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Crafting for the God(s):
Dynamics of Cult, Craft Production, and Socio-Technological Identities
September 11-15, 2022
Cult and craft production are two central tenets of the ancient world that have persisted
and evolved into the modern cultural sphere. Cult, religion, and ritual practice are direct
expressions of society’s ontology and, therefore, are fundamental to the human approach to the living and material world and to social identity. The investigation of various modes of
agro-pastoral practices and craft production can reveal a great deal of information about the complex connections between social and cultural identities, production technologies,
networks of material acquisition, and trade. In the ancient context, the subjects of cult and
craft practices are difficult to address individually due to the invisibility of both ritual and craft processes. In considering the interaction between these entities in tandem, we highlight the highly integrated nature of production with ritual belief and practice that has become masked with time.
This Minerva School aims to consider cult and craft production in a coherent way and in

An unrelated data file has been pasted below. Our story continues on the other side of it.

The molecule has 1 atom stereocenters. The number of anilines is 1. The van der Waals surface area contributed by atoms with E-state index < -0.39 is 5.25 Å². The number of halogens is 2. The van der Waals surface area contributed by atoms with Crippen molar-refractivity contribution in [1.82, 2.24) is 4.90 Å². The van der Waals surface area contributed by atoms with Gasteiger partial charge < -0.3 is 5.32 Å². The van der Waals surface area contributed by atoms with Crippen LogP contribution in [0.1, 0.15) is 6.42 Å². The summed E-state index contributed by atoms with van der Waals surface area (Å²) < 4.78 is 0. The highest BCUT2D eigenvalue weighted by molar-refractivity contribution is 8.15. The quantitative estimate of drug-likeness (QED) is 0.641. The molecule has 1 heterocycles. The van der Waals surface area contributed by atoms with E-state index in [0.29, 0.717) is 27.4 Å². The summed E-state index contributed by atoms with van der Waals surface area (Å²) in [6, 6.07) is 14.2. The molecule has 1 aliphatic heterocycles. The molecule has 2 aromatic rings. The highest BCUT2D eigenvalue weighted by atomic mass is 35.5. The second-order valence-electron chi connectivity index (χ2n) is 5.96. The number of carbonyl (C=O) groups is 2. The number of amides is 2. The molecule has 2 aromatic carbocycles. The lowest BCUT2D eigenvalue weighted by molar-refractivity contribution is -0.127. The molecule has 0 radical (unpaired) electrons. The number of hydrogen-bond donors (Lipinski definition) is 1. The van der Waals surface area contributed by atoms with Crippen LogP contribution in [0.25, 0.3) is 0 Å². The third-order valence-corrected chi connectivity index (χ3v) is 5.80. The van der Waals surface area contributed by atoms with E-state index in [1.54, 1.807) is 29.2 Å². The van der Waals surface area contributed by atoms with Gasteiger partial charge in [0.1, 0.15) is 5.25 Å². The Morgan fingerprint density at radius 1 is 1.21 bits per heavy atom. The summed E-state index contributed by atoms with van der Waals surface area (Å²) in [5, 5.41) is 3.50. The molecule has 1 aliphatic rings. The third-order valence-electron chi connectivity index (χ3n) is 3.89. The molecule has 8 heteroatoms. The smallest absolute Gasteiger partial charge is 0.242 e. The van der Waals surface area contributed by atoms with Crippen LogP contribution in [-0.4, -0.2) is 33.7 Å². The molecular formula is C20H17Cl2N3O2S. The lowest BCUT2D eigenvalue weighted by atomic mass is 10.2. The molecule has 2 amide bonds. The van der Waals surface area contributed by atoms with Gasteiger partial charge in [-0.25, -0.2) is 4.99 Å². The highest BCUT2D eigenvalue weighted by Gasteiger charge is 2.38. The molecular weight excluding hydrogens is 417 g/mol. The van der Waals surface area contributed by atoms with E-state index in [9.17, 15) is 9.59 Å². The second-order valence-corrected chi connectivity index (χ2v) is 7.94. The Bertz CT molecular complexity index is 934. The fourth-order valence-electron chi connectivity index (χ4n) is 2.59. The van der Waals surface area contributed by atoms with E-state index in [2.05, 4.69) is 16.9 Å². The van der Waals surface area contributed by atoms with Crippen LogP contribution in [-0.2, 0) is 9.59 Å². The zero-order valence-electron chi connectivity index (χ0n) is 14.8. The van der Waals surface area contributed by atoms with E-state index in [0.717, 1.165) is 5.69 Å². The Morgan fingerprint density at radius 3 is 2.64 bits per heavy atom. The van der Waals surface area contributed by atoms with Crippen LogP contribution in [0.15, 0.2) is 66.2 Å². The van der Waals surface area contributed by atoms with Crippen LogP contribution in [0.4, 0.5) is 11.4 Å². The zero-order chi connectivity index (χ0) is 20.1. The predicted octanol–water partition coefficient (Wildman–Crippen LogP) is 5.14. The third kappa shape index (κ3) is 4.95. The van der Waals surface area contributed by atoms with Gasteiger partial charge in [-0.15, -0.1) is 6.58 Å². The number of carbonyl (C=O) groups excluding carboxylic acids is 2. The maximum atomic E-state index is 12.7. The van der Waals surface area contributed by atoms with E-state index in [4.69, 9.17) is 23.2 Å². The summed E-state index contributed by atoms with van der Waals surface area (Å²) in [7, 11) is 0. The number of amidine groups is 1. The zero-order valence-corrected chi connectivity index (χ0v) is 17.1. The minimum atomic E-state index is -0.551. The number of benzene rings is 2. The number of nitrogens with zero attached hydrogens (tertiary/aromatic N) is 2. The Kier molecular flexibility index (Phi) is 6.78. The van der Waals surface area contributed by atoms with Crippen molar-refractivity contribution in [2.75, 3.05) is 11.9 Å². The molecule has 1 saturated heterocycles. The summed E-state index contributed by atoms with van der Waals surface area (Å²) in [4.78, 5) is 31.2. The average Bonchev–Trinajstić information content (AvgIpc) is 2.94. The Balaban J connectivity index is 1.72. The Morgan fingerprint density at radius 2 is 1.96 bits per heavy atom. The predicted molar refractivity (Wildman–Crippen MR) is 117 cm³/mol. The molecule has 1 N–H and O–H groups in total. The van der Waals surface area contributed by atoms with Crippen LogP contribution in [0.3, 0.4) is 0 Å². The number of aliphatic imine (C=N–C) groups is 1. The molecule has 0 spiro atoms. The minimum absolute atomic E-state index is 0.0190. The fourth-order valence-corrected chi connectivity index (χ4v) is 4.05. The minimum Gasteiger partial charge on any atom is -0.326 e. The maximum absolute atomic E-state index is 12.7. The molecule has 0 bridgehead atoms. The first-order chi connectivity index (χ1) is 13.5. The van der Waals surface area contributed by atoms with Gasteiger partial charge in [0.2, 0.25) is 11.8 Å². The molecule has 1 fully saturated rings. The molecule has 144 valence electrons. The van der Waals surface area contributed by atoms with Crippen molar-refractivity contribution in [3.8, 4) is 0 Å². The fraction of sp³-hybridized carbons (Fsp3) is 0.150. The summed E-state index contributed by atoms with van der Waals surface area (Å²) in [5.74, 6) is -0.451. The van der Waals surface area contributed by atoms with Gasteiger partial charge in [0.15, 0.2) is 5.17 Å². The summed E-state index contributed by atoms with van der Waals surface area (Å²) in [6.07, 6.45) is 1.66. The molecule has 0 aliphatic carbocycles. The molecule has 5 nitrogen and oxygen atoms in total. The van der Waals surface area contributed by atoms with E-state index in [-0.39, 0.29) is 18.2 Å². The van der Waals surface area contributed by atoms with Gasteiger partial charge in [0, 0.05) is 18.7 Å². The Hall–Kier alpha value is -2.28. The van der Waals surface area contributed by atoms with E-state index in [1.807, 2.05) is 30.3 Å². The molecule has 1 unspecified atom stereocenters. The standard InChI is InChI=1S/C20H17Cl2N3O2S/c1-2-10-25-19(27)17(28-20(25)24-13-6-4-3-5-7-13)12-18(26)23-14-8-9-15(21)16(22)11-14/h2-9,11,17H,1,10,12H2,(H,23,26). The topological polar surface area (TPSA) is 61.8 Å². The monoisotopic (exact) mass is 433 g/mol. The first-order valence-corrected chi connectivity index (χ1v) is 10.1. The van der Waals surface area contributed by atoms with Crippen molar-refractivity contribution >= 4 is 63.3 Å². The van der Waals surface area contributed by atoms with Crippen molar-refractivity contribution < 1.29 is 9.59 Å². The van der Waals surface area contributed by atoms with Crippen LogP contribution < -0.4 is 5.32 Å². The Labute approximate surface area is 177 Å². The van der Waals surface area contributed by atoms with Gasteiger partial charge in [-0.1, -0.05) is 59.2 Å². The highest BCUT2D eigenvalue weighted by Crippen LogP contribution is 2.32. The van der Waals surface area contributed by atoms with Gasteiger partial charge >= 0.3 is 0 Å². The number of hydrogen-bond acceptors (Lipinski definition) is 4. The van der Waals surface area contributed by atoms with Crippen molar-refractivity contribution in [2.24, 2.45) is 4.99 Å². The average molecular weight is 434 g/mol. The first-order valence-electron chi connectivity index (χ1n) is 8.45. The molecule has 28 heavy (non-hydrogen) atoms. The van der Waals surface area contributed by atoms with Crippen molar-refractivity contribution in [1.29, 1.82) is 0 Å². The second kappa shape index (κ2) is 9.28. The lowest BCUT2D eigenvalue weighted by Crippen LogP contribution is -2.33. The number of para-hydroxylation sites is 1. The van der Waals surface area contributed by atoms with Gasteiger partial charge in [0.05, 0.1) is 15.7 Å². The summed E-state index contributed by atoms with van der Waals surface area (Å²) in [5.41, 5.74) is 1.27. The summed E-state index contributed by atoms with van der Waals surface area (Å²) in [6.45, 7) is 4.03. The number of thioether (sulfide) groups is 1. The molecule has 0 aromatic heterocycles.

their mutual influences in the 2nd and 1st millennia BCE in the Levant, Aegean, Arabia, and
Egypt. By integrating scholarship on the ancient world with experiential, anthropological and ethnographic methodological approaches, we will observe these multifaceted relationships in modern and ancient practice and invite discussion on the “unseen" aspects of social and technological identities in the worlds of craft and cult.
Within this framework, the four-day workshop will incorporate in-person and virtual lectures, experiential activities, and visits to active workshops and craftspeople that employ
modern and traditional methods to produce goods for religious and secular consumption.
Static observations from the ancient past are to be transformed into the dynamic world from the physical, performative, and processual perspectives.
We will also visit active excavations and modern markets in Jerusalem to enjoy the
landscape and significance of the surrounding environment. We intend for these activities
and conversations to allow us, as scholars, to experience first-hand the things that we cannot envision or imagine from the ancient world, engaging in all five-senses to broaden cognitive possibilities and facilitate creative approaches in scholarship.